Friday, August 30, 2013

Watermelon Gazpacho

Last Year's Post: Char Siu Chicken with Chinese Long Beans

I realize it's nearly the end of summer, but it's still hot and it feels like the middle of summer so why not keep the summer theme going?  It's way too early to switch to heavier fall foods anyway.  In that spirit, I was motivated to make a Watermelon Gazpacho after a recent trip to Washington State with our Gourmet Club buddies.  At one dinner, half of the 6 people ordered watermelon gazpacho as a starter.  To a person, their first reaction was "whoa!" after one spoonful because it was quite spicy which had not been mentioned on the menu (sneaky chef trick).  Everyone really liked it, especially The Lawyer, so one of my first projects after coming home was to replicate the soup.

I initially thought this recipe looked really fast and easy because how hard can it be to cut up a few things and throw them in a blender?  The reality turned out to be slightly different.  First I had to figure out how to cut up a whole watermelon.  I finally decided to cut it in half, cut each half into slices, cut the rind off each slice, and then cut the flesh into cubes.  I discovered that a smallish watermelon is more than adequate to make 8 cups of watermelon cubes.

The second issue was that I decided to use my blender (instead of a food processor) and it took four different batches to get all the ingredients pureed.  Again not a big deal, but I hadn't really thought that part through.  I would suggest using whatever appliance you have with the largest capacity, but don't fill it completely full or it won't work properly.

The final decision requiring extra time was that I decided to strain the soup to make it clear and pretty like the restaurant version.  You certainly don't have to do this - you'll actually have more soup if you leave the pureed flesh in - but I was going for pretty.  In addition, I wanted to illustrate the idea that if you strain the soup you can actually use it as a very tasty cocktail with the addition of a little vodka.  To strain it, you pour it through a fine mesh strainer and push on the pulp with a spatula or spoon to work it through faster.  Again, I used a fairly small strainer so this had to be repeated quite a few times to get it all through.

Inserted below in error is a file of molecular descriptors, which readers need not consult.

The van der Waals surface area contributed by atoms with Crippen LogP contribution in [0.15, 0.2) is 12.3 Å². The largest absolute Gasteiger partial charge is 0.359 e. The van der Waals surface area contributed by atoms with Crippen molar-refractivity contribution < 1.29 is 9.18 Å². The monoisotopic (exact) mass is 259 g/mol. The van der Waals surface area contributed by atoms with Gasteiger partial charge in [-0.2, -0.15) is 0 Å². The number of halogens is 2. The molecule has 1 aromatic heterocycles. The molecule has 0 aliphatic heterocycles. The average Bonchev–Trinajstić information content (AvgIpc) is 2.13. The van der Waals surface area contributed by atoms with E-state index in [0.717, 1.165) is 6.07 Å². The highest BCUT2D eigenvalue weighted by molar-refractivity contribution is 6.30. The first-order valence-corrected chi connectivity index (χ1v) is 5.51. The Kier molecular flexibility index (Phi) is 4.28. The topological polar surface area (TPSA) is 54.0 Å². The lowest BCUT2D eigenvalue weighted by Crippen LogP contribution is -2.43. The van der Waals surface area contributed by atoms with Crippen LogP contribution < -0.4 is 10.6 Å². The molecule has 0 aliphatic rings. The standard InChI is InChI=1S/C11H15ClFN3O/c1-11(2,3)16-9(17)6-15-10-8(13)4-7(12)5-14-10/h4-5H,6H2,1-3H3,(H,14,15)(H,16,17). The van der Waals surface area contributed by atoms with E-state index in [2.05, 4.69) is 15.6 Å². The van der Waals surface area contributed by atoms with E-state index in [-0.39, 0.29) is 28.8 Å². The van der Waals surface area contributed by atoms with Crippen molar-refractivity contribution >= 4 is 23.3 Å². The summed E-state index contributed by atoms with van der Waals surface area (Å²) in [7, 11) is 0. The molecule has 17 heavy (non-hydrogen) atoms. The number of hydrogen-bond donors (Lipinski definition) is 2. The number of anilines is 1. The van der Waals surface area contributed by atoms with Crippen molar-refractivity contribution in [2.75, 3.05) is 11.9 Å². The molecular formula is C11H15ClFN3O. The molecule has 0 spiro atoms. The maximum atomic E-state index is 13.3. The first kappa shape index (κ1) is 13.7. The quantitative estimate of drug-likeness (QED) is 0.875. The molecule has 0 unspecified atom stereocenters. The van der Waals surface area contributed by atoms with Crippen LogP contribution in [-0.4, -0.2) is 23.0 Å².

I don't want to make this sound like a really huge deal - it probably took maybe half an hour - but it was hot in the kitchen and I had expected it was going to take maybe 5 minutes. (After re-reading that last part it really sounds like whining.  I'll stop.) It's all about managing expectations.  The good news is that you can prepare it early in the day since it needs to chill before serving.

The gazpacho makes an excellent cold starter for dinner, a great lunch with a sandwich or salad on the side, or a really outstanding and different cocktail as I mentioned. This recipe is not sweet, but if you want to make it sweeter you could add a little honey in addition to or in place of the vinegar.  You can also vary the amount of heat by adding more or less jalapeno, or none at all.  The version we had in the restaurant was somewhat sweet and quite spicy, which was a really interesting combination.  However you adjust the recipe, the watermelon and cucumber combination will be very refreshing.

Watermelon Gazpacho
Watermelon Gazpacho
Serves 4-6

Note: I used one jalapeno without seeds and it had a very low spice level.

8 cups watermelon, seeds removed
1 ½ cup cucumber, peeled and chopped
1 jalapeno, chopped*
1/2 teaspoon salt
1 Tbsp. + 1 tsp. red wine vinegar
Juice of 1 lime
Lime slices, for garnish (optional)
Mint for garnish (optional)
Add all ingredients to a blender or food processor in batches (no more than half full) and puree.  If desired, pour the soup through a fine strainer, pressing on the solids with a spatula or spoon to extract the maximum amount of liquid (again, you’ll need to do this in several batches).  Serve chilled or at room temperature, garnished with lime or mint (optional).

*Add as much jalapeno as you like, depending on your spice preference and the spiciness of your pepper. If you want extra spice, you can also add the seeds, which are more potent than the green flesh of the pepper.

No comments: